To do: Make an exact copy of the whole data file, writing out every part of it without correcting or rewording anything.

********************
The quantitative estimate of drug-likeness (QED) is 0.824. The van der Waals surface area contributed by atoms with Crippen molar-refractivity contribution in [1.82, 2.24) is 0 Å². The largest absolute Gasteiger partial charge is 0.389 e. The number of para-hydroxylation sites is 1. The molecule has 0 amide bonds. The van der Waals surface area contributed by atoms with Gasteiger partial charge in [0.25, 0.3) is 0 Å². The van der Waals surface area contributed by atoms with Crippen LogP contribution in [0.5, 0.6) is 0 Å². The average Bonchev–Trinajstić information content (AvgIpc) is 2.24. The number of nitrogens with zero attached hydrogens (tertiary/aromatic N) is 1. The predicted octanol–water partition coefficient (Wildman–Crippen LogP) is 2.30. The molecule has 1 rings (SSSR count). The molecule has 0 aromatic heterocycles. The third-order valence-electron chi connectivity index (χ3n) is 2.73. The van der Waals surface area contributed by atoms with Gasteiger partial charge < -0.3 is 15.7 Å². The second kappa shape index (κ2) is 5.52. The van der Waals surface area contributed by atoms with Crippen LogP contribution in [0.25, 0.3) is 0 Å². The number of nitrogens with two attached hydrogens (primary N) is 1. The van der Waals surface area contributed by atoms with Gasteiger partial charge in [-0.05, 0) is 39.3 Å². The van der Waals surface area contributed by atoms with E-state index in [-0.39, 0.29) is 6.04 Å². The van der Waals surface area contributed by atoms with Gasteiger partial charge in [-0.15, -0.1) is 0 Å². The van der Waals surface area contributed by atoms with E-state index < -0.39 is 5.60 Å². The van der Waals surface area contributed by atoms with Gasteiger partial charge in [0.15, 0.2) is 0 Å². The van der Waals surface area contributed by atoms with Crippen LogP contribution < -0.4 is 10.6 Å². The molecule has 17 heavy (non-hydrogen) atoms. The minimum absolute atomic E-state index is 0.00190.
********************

The quantitative estimate of drug-likeness (QED) is 0.824. The van der Waals surface area contributed by atoms with Crippen molar-refractivity contribution in [1.82, 2.24) is 0 Å². The largest absolute Gasteiger partial charge is 0.389 e. The number of para-hydroxylation sites is 1. The molecule has 0 amide bonds. The van der Waals surface area contributed by atoms with Gasteiger partial charge in [0.25, 0.3) is 0 Å². The van der Waals surface area contributed by atoms with Crippen LogP contribution in [0.5, 0.6) is 0 Å². The average Bonchev–Trinajstić information content (AvgIpc) is 2.24. The number of nitrogens with zero attached hydrogens (tertiary/aromatic N) is 1. The predicted octanol–water partition coefficient (Wildman–Crippen LogP) is 2.30. The molecule has 1 rings (SSSR count). The molecule has 0 aromatic heterocycles. The third-order valence-electron chi connectivity index (χ3n) is 2.73. The van der Waals surface area contributed by atoms with Gasteiger partial charge < -0.3 is 15.7 Å². The second kappa shape index (κ2) is 5.52. The van der Waals surface area contributed by atoms with Crippen LogP contribution in [0.25, 0.3) is 0 Å². The number of nitrogens with two attached hydrogens (primary N) is 1. The van der Waals surface area contributed by atoms with Gasteiger partial charge in [-0.05, 0) is 39.3 Å². The van der Waals surface area contributed by atoms with E-state index in [-0.39, 0.29) is 6.04 Å². The van der Waals surface area contributed by atoms with Gasteiger partial charge in [-0.15, -0.1) is 0 Å². The van der Waals surface area contributed by atoms with E-state index < -0.39 is 5.60 Å². The van der Waals surface area contributed by atoms with Gasteiger partial charge in [0.15, 0.2) is 0 Å². The van der Waals surface area contributed by atoms with Crippen LogP contribution < -0.4 is 10.6 Å². The molecule has 17 heavy (non-hydrogen) atoms. The minimum absolute atomic E-state index is 0.00190.